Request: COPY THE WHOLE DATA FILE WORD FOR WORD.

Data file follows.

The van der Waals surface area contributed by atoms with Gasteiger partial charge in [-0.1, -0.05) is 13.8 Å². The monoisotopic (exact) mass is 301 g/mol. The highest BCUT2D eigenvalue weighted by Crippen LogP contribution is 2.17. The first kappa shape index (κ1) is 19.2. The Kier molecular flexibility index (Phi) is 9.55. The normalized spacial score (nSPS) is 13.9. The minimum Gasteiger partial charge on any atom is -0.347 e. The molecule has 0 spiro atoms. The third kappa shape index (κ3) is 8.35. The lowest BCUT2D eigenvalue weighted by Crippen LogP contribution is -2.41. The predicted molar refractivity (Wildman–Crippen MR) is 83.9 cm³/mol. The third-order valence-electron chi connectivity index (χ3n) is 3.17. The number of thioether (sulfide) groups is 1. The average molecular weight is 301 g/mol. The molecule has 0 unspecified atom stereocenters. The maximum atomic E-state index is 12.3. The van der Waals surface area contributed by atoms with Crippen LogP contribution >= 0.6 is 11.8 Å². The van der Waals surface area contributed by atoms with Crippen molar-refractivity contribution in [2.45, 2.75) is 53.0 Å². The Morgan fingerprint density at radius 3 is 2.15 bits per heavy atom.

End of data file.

The van der Waals surface area contributed by atoms with Gasteiger partial charge in [-0.1, -0.05) is 13.8 Å². The monoisotopic (exact) mass is 301 g/mol. The highest BCUT2D eigenvalue weighted by Crippen LogP contribution is 2.17. The first kappa shape index (κ1) is 19.2. The Kier molecular flexibility index (Phi) is 9.55. The normalized spacial score (nSPS) is 13.9. The minimum Gasteiger partial charge on any atom is -0.347 e. The molecule has 0 spiro atoms. The third kappa shape index (κ3) is 8.35. The lowest BCUT2D eigenvalue weighted by Crippen LogP contribution is -2.41. The predicted molar refractivity (Wildman–Crippen MR) is 83.9 cm³/mol. The third-order valence-electron chi connectivity index (χ3n) is 3.17. The number of thioether (sulfide) groups is 1. The average molecular weight is 301 g/mol. The molecule has 0 unspecified atom stereocenters. The maximum atomic E-state index is 12.3. The van der Waals surface area contributed by atoms with Crippen LogP contribution >= 0.6 is 11.8 Å². The van der Waals surface area contributed by atoms with Crippen molar-refractivity contribution in [2.45, 2.75) is 53.0 Å². The Morgan fingerprint density at radius 3 is 2.15 bits per heavy atom.